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Assess the prevalence of arboviral encephalitis seasonal not in the city of São Paulo

Grant number: 13/03188-0
Support type:Scholarships in Brazil - Scientific Initiation
Effective date (Start): May 01, 2013
Effective date (End): April 30, 2014
Field of knowledge:Biological Sciences - Biochemistry - Molecular Biology
Principal researcher:Ester Cerdeira Sabino
Grantee:Tamiris Zulato Tozetto
Home Institution: Instituto de Medicina Tropical de São Paulo (IMT). Universidade de São Paulo (USP). São Paulo , SP, Brazil

Abstract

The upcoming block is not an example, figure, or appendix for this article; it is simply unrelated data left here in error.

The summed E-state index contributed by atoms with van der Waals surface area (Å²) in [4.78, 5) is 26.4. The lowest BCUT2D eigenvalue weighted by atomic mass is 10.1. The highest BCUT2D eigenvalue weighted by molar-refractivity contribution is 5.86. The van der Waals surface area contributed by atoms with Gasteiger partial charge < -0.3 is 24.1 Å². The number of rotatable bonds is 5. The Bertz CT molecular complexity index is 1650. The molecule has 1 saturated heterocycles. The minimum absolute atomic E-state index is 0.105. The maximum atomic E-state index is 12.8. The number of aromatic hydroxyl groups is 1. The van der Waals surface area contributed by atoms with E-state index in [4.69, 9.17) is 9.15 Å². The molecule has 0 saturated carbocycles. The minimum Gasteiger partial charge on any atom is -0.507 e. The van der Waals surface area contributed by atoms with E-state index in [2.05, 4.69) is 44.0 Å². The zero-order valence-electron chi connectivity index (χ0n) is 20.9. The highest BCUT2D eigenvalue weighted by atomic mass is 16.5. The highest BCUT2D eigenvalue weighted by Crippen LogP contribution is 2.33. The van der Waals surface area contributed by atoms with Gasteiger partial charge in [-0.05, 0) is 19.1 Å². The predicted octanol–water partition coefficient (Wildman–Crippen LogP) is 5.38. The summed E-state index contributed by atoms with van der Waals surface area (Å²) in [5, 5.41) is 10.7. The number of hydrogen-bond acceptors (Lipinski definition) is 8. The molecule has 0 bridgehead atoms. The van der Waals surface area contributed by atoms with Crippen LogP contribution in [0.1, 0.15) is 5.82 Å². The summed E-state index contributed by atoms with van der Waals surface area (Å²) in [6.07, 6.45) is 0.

Arboviruses are zoonoses (diseases of primary animals that can be transmitted to humans, or primary humans that can be transmitted to animals) caused by viruses of the family Togaviridae, Flaviviridae, Bunyaviridae, Reoviridae, and Rhabdoviridae. They are maintained by complex natural cycles involving hematophagous arthropod vectors, mosquitoes, and ticks more often. Once infected, these vectors transmit the organisms by biting other animals. The cycle is completed when a new arthropod becomes infected by eating with the blood of an animal in viremia. In Brazil, the risk of the emergence of new arboviruses is also related to the fact that the country has large cities with high population density, infested by mosquitoes of the Culex and Aedes genera, which, in addition to being vectors of arboviruses, are highly anthropophilic. In our country, most of the arboviruses that cause diseases in humans belong to the families Togaviridae (Alphavirus genus) and Flaviviridae (genus Flavivirus). Clinical manifestations of arbovirus diseases caused by these range from a common framework to severe viral encephalitis. The viral encephalitis arboviruses that have an etiologic agent of the cases are predominantly in rural areas or the appearance of epidemic outbreaks. The clinical differential diagnosis of arboviruses is very difficult, especially in the acute phase of infection when no symptoms of viral diseases, in general, are very similar. The diagnosis of an arbovirus is done by virus isolation or by serological tests. False-negative serological results in the first days of illness and cross-reactivity of antibodies with antigens of other viruses belonging to the same genus are common. To solve such problems of diagnosis, tests based on polymerase chain reaction (PCR) using species-specific primers have been described for some viruses of the genus Alphavirus and Flavivirus. As the main objective of this study is to assess the prevalence of sporadic viral encephalitis (non-seasonal) from infection by an arbovirus of the family Togaviridae, Flaviviridae, and Picornaviridae, patients in the city of São Paulo. (AU)

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